2022 Solar Incentives Guide for Ontario, CA - Tax Credits & Rebates

In this guide, we'll cover the latest solar incentives and rebates available in Ontario. You'll learn about:
  • Local & State Solar Incentives
  • Federal Tax Credits (Updated for 2022 and beyond)
  • Ways to optimize your solar investment

Solar installers are experts in maximizing your solar tax credits and rebates.
Get a free quote from one of our trusted Ontario solar installers to see how much you can save.

EcoWatch Local Advisors

By EcoWatch Local Advisors

Updated December 8, 2022

Why you can trust EcoWatch

We work with a panel of solar experts to create unbiased reviews that empower you to make the right choice for your home. No other site has covered renewables as long as us, which means we have more data and insider information than other sites. Our rankings are never affected by revenue or partnerships.

What Solar Tax Credits, Incentives, and Rebates are Available in Ontario?

Property Tax Exclusion for Solar Energy Systems and Solar Plus Storage System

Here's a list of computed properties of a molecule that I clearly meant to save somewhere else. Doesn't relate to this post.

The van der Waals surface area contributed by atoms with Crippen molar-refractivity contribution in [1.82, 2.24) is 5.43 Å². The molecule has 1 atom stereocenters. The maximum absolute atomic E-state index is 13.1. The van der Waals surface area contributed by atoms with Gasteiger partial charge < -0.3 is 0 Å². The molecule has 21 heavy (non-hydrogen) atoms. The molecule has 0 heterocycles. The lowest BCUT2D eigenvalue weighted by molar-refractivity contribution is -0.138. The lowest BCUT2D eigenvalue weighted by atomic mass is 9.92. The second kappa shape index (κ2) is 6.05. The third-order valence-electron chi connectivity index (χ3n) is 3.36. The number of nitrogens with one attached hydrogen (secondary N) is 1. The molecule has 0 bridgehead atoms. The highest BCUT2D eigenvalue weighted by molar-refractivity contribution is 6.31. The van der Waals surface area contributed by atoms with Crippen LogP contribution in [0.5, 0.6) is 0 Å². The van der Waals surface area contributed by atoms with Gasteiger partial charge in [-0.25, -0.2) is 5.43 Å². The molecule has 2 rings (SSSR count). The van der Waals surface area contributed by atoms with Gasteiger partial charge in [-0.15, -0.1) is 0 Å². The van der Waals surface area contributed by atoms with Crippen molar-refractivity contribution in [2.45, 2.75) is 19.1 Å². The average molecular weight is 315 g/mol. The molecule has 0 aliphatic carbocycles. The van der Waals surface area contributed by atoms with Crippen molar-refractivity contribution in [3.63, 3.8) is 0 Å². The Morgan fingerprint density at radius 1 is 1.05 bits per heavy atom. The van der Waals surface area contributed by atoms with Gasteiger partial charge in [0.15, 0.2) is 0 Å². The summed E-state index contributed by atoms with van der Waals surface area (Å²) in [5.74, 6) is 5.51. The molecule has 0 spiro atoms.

Incentive Type:
Property Tax Incentive
100% of system value; 75% of system value exemption for dual-use equipment

Western Riverside Council of Governments - Home Energy Renovation Opportunity (HERO) Financing Program

Incentive Type:
PACE Financing
Eligible products can be financed for up to 25 years, depending on the useful life of the eligible product.
Minimum financing: $5,000
The financing may not exceed fifteen percent (15%) of the market value of the property, up to the first seven hundred thousand dollars ($700,000) of the property’s market value, and ten percent (10%) of the remaining value of the Property above seven hundred thousand dollars ($700,000) minus any PACE assessment on the property The total amount of any annual property taxes and assessments shall not exceed five percent (5%) of the property's fair market value, determined at the time program financing is approved.

Local Option - Municipal Energy Districts

Incentive Type:
PACE Financing
Locally determined

Self-Generation Incentive Program

Incentive Type:
Rebate Program
For projects 30 kW or larger, 50% of incentive will be received up-front; 50% will be received based on actual kWh production over the first 5 years. For projects under 30kW, 100% of the incentive will be paid up front.
Incentives will step down over time. See below for incentive amounts.

Renewable Market Adjusting Tariff (ReMAT)

Incentive Type:
Feed-in Tariff

LADWP - Feed-in Tariff (FiT) Program

Incentive Type:
Feed-in Tariff
$0.17/kWh adjusted by a time of delivery multiplier
Base price will step down over time as certain MW goals are met

California Solar Initiative - Solar Thermal Program

Incentive Type:
Rebate Program
Step 1 Incentive Rates (contact utility to determine current incentive levels):
Single Family Residential Incentives: